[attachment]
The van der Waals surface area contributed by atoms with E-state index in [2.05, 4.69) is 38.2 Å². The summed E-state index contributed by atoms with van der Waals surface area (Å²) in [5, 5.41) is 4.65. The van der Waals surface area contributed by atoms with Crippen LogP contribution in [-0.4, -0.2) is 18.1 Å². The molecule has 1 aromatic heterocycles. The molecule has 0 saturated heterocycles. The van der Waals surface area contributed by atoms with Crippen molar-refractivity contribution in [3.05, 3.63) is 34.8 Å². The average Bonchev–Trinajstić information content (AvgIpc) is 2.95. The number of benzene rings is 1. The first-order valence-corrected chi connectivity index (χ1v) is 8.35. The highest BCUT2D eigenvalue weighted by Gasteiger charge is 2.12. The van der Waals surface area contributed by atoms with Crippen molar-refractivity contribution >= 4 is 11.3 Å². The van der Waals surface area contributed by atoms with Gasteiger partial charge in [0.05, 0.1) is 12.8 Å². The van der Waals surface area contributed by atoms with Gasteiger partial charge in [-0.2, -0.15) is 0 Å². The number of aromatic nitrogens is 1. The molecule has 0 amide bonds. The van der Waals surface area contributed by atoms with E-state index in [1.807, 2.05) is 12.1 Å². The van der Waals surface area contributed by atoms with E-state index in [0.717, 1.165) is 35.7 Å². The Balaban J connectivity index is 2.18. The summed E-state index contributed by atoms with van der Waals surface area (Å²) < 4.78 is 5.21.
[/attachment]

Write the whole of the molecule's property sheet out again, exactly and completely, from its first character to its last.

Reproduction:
The van der Waals surface area contributed by atoms with E-state index in [2.05, 4.69) is 38.2 Å². The summed E-state index contributed by atoms with van der Waals surface area (Å²) in [5, 5.41) is 4.65. The van der Waals surface area contributed by atoms with Crippen LogP contribution in [-0.4, -0.2) is 18.1 Å². The molecule has 1 aromatic heterocycles. The molecule has 0 saturated heterocycles. The van der Waals surface area contributed by atoms with Crippen molar-refractivity contribution in [3.05, 3.63) is 34.8 Å². The average Bonchev–Trinajstić information content (AvgIpc) is 2.95. The number of benzene rings is 1. The first-order valence-corrected chi connectivity index (χ1v) is 8.35. The highest BCUT2D eigenvalue weighted by Gasteiger charge is 2.12. The van der Waals surface area contributed by atoms with Crippen molar-refractivity contribution >= 4 is 11.3 Å². The van der Waals surface area contributed by atoms with Gasteiger partial charge in [0.05, 0.1) is 12.8 Å². The van der Waals surface area contributed by atoms with Gasteiger partial charge in [-0.2, -0.15) is 0 Å². The number of aromatic nitrogens is 1. The molecule has 0 amide bonds. The van der Waals surface area contributed by atoms with E-state index in [1.807, 2.05) is 12.1 Å². The van der Waals surface area contributed by atoms with E-state index in [0.717, 1.165) is 35.7 Å². The Balaban J connectivity index is 2.18. The summed E-state index contributed by atoms with van der Waals surface area (Å²) < 4.78 is 5.21.